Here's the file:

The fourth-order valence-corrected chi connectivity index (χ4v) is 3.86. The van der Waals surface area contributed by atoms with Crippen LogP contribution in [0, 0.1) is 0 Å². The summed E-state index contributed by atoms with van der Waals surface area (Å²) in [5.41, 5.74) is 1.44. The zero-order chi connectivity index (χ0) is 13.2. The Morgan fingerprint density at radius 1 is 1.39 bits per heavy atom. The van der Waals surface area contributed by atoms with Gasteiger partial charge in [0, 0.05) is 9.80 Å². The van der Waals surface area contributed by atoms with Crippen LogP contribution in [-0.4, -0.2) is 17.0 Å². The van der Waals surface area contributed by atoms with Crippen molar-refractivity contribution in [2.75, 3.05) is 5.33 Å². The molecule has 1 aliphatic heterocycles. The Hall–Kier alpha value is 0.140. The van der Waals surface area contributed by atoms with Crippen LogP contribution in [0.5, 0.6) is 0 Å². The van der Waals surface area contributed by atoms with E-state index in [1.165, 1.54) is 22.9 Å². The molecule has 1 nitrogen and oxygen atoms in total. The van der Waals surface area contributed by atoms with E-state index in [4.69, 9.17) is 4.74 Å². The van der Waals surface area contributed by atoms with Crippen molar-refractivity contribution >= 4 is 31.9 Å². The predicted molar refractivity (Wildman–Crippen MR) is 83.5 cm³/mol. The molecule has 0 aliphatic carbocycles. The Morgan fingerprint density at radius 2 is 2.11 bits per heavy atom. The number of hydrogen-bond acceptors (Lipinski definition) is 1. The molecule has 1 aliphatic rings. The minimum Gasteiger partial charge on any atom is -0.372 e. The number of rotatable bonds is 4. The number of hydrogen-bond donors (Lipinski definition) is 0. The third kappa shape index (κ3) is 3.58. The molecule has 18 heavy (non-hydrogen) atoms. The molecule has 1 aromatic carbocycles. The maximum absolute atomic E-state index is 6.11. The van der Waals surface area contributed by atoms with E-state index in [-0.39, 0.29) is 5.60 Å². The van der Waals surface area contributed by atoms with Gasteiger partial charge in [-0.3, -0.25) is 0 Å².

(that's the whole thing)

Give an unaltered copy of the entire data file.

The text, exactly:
The fourth-order valence-corrected chi connectivity index (χ4v) is 3.86. The van der Waals surface area contributed by atoms with Crippen LogP contribution in [0, 0.1) is 0 Å². The summed E-state index contributed by atoms with van der Waals surface area (Å²) in [5.41, 5.74) is 1.44. The zero-order chi connectivity index (χ0) is 13.2. The Morgan fingerprint density at radius 1 is 1.39 bits per heavy atom. The van der Waals surface area contributed by atoms with Gasteiger partial charge in [0, 0.05) is 9.80 Å². The van der Waals surface area contributed by atoms with Crippen LogP contribution in [-0.4, -0.2) is 17.0 Å². The van der Waals surface area contributed by atoms with Crippen molar-refractivity contribution in [2.75, 3.05) is 5.33 Å². The molecule has 1 aliphatic heterocycles. The Hall–Kier alpha value is 0.140. The van der Waals surface area contributed by atoms with Crippen LogP contribution in [0.5, 0.6) is 0 Å². The van der Waals surface area contributed by atoms with E-state index in [1.165, 1.54) is 22.9 Å². The molecule has 1 nitrogen and oxygen atoms in total. The van der Waals surface area contributed by atoms with E-state index in [4.69, 9.17) is 4.74 Å². The van der Waals surface area contributed by atoms with Crippen molar-refractivity contribution >= 4 is 31.9 Å². The predicted molar refractivity (Wildman–Crippen MR) is 83.5 cm³/mol. The molecule has 0 aliphatic carbocycles. The Morgan fingerprint density at radius 2 is 2.11 bits per heavy atom. The number of hydrogen-bond acceptors (Lipinski definition) is 1. The molecule has 1 aliphatic rings. The minimum Gasteiger partial charge on any atom is -0.372 e. The number of rotatable bonds is 4. The number of hydrogen-bond donors (Lipinski definition) is 0. The third kappa shape index (κ3) is 3.58. The molecule has 18 heavy (non-hydrogen) atoms. The molecule has 1 aromatic carbocycles. The maximum absolute atomic E-state index is 6.11. The van der Waals surface area contributed by atoms with E-state index in [-0.39, 0.29) is 5.60 Å². The van der Waals surface area contributed by atoms with Gasteiger partial charge in [-0.3, -0.25) is 0 Å².